"Humans have long had a fascination with lunar events—and with the rise of the Internet, all kinds of moon moments have become media sensations. Consider super moons, harvest moons, and the rare super blood moon total eclipse. On September 30, sky-watchers in the Western Hemisphere may be tempted to add another lunar moniker to the list: a “black moon,” popularly defined as the second new moon in a month. However, it’s not exactly going to make for good sky-watching. New moons occur when the moon’s orbit takes it between Earth and the sun, leaving the lunar orb’s unilluminated side facing Earth. At night, this phase of the moon is impossible to see: Since new moons are in the same part of the sky as the sun, they rise and set with the sun and are overwhelmed by its glare. New moons can be readily seen only when they pass directly in front of the sun, causing solar eclipses. Otherwise, sky-watchers must look to the days before or after a new moon, when just a sliver of the moon’s sunlit side is visible from Earth.".
See more from NatGeo HERE:
Weather Outlook Friday
High temperatures on Friday will approach 70F across much of the central and southern half the state. However, dry dewpoints and a light breeze will make it feel more like the mid/upper 60s for much of the day. 
Weather Outlook Friday
Winds certainly won't be an issue on Friday as they remain light out of the east. The storm system that produced wind conditions for us earlier this week will keep breezy conditions going across the Great Lakes Region Friday.
Weather Outlook Friday
The storm system that brought gusty winds and scattered rain showers to our neck of the woods early this week will be found across the Great Lakes and Ohio Valley on Friday. The storm system looks to wobble north toward the Great Lakes Region by the weekend, which may help to increase our cloud cover on Saturday and Sunday.


Simulated Radar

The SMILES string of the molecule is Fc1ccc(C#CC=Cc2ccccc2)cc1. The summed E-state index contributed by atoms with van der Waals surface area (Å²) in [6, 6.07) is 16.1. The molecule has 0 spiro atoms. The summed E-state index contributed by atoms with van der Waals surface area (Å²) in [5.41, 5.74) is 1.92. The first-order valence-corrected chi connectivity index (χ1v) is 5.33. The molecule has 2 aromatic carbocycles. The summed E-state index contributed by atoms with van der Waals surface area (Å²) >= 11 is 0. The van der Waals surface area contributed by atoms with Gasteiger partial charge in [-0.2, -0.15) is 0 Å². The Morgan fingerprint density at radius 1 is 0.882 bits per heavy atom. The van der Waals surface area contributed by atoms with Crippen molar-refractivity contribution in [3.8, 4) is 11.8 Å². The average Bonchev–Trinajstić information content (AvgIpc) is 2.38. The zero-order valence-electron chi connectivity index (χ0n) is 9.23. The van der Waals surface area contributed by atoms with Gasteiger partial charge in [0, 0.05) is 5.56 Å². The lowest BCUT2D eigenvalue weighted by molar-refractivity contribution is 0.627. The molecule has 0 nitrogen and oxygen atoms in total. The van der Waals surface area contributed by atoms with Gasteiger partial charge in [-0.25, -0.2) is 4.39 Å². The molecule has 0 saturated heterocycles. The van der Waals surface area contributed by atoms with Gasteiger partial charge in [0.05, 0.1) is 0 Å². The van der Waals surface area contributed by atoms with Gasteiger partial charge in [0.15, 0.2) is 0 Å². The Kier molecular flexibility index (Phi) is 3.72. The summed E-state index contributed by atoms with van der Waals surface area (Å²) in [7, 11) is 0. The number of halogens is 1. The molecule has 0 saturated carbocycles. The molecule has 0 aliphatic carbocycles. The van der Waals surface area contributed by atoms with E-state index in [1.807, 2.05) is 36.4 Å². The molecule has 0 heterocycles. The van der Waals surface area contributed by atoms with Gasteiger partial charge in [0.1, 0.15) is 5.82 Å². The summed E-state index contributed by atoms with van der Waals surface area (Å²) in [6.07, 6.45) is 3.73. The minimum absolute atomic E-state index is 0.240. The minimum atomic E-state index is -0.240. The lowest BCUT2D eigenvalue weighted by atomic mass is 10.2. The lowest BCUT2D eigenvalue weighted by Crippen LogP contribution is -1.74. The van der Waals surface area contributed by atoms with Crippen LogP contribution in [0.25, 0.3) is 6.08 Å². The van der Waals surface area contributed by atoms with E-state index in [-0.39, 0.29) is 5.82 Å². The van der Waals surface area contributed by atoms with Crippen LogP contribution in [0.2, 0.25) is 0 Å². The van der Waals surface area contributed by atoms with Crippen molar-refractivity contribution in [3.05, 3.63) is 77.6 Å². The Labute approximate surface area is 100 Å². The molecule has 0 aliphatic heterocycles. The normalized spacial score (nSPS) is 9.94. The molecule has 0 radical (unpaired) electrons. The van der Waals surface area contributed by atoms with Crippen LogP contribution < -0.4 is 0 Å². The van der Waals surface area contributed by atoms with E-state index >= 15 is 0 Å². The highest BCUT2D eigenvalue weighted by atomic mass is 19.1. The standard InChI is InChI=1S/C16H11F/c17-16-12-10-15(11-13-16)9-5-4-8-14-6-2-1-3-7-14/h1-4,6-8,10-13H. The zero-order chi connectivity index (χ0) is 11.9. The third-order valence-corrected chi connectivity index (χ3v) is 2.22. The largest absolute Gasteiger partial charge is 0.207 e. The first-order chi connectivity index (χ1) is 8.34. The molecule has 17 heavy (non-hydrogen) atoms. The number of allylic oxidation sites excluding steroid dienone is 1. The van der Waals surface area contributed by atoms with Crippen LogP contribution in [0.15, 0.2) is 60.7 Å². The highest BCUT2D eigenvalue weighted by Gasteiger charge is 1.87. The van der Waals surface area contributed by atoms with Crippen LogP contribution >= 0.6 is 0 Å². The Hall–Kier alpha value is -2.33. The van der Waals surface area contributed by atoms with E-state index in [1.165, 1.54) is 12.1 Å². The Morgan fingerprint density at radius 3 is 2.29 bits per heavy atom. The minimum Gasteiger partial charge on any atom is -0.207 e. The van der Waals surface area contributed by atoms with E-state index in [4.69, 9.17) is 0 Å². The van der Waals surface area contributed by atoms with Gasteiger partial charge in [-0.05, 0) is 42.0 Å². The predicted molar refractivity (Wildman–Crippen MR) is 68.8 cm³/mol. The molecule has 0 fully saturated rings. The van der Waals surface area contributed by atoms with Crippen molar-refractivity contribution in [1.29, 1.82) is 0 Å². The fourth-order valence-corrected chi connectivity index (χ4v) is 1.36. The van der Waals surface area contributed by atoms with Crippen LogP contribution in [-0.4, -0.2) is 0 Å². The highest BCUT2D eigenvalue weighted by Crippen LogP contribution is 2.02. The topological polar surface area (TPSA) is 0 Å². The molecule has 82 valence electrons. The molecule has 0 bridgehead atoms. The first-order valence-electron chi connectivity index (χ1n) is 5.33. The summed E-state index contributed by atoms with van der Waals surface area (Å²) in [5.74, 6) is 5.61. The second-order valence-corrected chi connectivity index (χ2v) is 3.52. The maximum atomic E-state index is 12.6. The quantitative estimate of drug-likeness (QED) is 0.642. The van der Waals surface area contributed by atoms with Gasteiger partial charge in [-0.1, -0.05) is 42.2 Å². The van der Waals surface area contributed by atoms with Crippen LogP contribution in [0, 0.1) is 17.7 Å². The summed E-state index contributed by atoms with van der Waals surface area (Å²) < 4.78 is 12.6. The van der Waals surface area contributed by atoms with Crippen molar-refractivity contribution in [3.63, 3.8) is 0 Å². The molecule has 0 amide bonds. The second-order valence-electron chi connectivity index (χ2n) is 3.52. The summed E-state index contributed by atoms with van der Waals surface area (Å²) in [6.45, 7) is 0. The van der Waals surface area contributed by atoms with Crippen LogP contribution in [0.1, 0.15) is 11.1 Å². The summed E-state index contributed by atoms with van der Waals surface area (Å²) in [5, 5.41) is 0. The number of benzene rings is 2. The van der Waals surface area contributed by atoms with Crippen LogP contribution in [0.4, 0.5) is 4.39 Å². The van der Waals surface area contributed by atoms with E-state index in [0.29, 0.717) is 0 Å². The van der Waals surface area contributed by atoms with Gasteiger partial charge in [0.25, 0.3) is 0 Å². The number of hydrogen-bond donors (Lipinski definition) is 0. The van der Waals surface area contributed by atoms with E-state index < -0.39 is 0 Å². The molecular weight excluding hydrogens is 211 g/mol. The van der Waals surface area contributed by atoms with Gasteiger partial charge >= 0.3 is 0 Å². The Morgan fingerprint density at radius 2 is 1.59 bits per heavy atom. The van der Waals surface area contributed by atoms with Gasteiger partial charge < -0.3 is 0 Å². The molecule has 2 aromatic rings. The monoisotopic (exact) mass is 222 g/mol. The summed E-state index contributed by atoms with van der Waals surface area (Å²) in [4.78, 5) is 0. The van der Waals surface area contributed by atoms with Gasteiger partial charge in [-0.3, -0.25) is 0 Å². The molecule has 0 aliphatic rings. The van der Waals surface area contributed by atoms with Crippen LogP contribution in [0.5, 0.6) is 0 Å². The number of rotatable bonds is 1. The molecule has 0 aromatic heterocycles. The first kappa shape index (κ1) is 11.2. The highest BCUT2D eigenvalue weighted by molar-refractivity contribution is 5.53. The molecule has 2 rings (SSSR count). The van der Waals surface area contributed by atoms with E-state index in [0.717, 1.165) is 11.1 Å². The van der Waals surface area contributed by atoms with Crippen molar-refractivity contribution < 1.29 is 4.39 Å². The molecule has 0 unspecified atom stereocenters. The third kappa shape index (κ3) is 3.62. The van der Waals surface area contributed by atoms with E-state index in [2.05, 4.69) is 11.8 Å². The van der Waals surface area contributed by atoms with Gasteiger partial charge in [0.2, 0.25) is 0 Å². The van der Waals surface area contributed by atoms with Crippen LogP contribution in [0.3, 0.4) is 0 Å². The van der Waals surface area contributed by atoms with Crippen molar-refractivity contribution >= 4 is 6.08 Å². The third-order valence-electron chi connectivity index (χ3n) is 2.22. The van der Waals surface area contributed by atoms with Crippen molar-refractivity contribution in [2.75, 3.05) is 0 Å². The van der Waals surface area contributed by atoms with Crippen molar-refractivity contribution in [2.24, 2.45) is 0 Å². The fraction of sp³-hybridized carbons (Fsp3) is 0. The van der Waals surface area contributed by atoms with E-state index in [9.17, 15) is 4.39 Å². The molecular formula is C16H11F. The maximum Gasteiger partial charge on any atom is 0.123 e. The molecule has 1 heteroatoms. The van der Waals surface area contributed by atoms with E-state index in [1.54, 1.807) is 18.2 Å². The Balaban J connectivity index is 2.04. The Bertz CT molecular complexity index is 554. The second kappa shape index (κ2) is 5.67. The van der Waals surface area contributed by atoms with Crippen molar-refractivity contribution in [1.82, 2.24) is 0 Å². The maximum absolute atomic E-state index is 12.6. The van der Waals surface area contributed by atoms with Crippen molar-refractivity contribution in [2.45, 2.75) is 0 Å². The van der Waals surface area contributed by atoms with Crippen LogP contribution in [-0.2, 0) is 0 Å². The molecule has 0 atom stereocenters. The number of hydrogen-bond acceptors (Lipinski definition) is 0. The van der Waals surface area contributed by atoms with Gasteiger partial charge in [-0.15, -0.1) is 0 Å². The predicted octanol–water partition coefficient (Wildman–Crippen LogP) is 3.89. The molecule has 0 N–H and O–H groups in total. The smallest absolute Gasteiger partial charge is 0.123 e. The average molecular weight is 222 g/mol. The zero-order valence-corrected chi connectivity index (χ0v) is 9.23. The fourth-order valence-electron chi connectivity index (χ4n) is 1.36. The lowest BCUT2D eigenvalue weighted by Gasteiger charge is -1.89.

The simulated radar from Thursday to Sunday shows mostly dry weather continuing across the region with only a few spotty showers possible closer to the Great Lakes. 

Rainfall Potential
Rainfall potential through PM Saturday suggests a few light showers possible across the extreme southeastern Minnesota and central Wisconsin. Other than that, most locations will stay mostly dry through the weekend. 
Extended Weather Outlook
The extended temperature outlook over the next 10 days suggests temperatures warming slowly over the next few days to near 70F over the weekend and early next week. There appears to be a quick jump into the mid 70s on Tuesday before a fairly significant cold front sweeps through by the end of next week. High temperatures by the second of October looks to be potentially very chilly. 
6 to 10 Day Temp Outlook
According to NOAA's Climate Prediction Center, warmer than average temperatures look to continue across the Great Lakes Region, but note the cooler than average temperatures lurking just to the west. This could potentially make for a chilly second weekend of October if it indeed does move through. 
6 to 10 Day Temp Outlook
Here's the national temperature outlook from October 5th - 9th, which shows warmer than average conditions across the eastern two-thirds of the nation with cooler than average temperatures returning to places in the Intermountain-West
National Weather Outlook
A stalled and slow moving area of low pressure over the Ohio Valley/Great Lakes Region will slowly move north/northeast over the weekend. Heavy rains will still be possible across parts of the northeastern U.S., while mostly dry weather looks to continue in the Central U.S.. Heavier, steadier rain looks to move in along the West Coast as a large storm system moves in. This will bring mountain snow back into the Western U.S. over the next 5 days.

Precipitation Outlook
The heaviest rainfall over the next few days will be found in the Great Lakes Region and parts of the Northeast with some isolated flood concerns possible. There will also be some heavier rainfall tallies possible across the Intermountain West and along the West Coast. 

"Climate change jigsaw puzzle: Antarctic pieces missing"

"A shift in westerly winds, which has led to climate impacts in Australia and the Southern Ocean, is human-induced, new research suggests. To date, limited data on Antarctic climate has meant that it’s been difficult to disentangle changes caused by human activity from natural fluctuations."


"Appeals Court Mulls Challenge to Clean Power Plan"

"Six hours and 42 minutes. That’s how long the legal challenge to the Obama administration’s Clean Power Plan was argued before a federal appeals court on Tuesday — more than double the time the court allotted for the hearing. The Environmental Protection Agency’s most important greenhouse gas emissions regulation is being challenged by a group of 24 states led by West Virginia with support from the fossil fuel industry. The challenge was heard before 10 of the 11 judges for the U.S. Court of Appeals for the District of Columbia Circuit. U.S. Supreme Court nominee Merrick Garland recused himself."